Date of Award:
Master of Science (MS)
Plants, Soils, and Climate
A study of the parameters effecting diffuse irradiance in mountainous terrain was made. Ground/location parameters of site elevation, ground albedo, elevated horizon and surface tilt were examined under the pertinent atmospheric conditions of clear, polluted, overcast , and cloudy. Measured diffuse irradiance data used for comparisons were taken from fall 1977-spring 1979 at four sites located in northern Utah.
Diffuse irradiance varied with elevation according to the existing atmospheric conditions. For clear sky, diffuse irradiance decreased with elevation due t o the shorter optical pathlength, thus less scatter of the direct beam. However, with completely overcast sky, diffuse irradiance increased with elevation. The thinner cloud cover associated with higher elevations causes less adsorption of the diffuse irradiance. For partially cloudy conditions a correlation of diffuse irradiance with duration of sunshine showed curved relationships with maximum diffuse irradiance at 70 percent cloud cover. At high elevation, the curves were much steeper than at low elevation , becoming almost linear.
Climatic changes in ground albedo were found to modify diffuse irradiance considerably. This occurred mainly through multiple reflection between ground and atmosphere with maximum enhancement for snow covered ground and overcast sky. Even for clear days snow cover shifted the maximum in the annual cycle of diffuse irradiance day totals towards the spring months. A comparison of March (snow cover) and September (bare ground) diffuse irradiance values for various amounts of cloud cover showed that diffuse enhancement increased steadily with cloud amount to a maximum at overcast conditions.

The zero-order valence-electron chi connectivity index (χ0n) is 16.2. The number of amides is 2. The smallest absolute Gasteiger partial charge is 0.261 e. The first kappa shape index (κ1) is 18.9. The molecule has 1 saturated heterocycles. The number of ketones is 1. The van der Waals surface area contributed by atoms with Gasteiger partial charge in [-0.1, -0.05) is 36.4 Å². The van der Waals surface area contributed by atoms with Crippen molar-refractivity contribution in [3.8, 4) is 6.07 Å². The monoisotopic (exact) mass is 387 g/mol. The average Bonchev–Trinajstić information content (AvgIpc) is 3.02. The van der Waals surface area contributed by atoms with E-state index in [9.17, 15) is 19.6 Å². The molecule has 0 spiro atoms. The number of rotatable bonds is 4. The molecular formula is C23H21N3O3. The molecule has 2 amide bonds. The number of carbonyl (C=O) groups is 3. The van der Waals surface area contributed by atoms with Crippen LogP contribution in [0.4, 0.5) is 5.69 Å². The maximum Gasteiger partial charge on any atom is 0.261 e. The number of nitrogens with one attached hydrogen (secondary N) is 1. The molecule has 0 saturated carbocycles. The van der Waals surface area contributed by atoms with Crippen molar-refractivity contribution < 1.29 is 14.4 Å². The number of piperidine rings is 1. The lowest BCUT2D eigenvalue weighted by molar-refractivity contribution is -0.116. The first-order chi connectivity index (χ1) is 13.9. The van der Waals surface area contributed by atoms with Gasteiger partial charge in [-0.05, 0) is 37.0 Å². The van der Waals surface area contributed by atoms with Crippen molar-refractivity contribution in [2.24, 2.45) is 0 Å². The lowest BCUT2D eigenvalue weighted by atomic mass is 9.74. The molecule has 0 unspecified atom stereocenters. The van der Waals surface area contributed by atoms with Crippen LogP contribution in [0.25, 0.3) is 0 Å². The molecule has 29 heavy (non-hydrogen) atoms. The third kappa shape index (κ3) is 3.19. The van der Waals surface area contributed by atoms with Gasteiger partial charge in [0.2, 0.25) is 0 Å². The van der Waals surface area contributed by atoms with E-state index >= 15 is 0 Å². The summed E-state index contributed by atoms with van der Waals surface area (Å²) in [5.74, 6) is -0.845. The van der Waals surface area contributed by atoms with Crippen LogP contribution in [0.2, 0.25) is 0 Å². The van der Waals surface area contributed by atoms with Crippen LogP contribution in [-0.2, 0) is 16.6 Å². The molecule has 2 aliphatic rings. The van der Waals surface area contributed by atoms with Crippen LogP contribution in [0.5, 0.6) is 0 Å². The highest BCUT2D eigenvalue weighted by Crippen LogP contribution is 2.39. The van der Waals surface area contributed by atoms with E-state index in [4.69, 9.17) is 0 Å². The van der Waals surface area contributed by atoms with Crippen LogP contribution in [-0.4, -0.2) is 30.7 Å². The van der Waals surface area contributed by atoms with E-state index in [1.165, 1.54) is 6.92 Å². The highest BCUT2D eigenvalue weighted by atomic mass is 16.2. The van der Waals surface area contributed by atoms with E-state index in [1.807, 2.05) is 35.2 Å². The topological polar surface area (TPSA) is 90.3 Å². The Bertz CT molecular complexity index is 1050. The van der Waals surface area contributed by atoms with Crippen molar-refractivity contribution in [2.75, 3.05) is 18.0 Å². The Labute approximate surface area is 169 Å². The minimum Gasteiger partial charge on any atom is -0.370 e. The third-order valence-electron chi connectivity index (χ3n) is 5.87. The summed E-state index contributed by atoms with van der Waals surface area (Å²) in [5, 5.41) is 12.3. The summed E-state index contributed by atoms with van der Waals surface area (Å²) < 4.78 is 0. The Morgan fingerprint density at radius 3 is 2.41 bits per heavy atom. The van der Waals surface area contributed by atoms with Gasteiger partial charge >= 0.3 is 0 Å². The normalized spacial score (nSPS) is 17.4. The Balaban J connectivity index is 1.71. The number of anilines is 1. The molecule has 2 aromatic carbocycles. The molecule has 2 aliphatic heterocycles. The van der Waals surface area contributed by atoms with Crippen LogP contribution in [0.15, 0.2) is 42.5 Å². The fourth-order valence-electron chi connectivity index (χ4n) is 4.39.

The effects of elevated horizon such as might be found in a mountain valley were examined through validation of a physical model describing a V-shaped valley. Comparisons between calculated and measured diffuse irradiance showed excellent results for clear days during winter, spring, and summer.
The ratio of measured diffuse irradiance on a south facing sao tilt to that on the horizontal was plotted against duration of sunshine for different seasons. For clear days the Sao tilt enhanced diffuse irradiance values as much as two times the horizontal values during winter while during summer sao values dropped to .8 of the horizontal values. For overcast days the ratio varied from 1.0-0.3 for winter and summer, respectively.
A model predicting diffuse irradiance on a tilted surface for clear day was developed and validated using measured data. A good comparison is shown for spring and fall days using high and low elevation data.
LeBaron, Brock Allen, "Diffuse Irradiance in the Rocky Mountains at 40° Latitude" (1979). All Graduate Theses and Dissertations. 3483.
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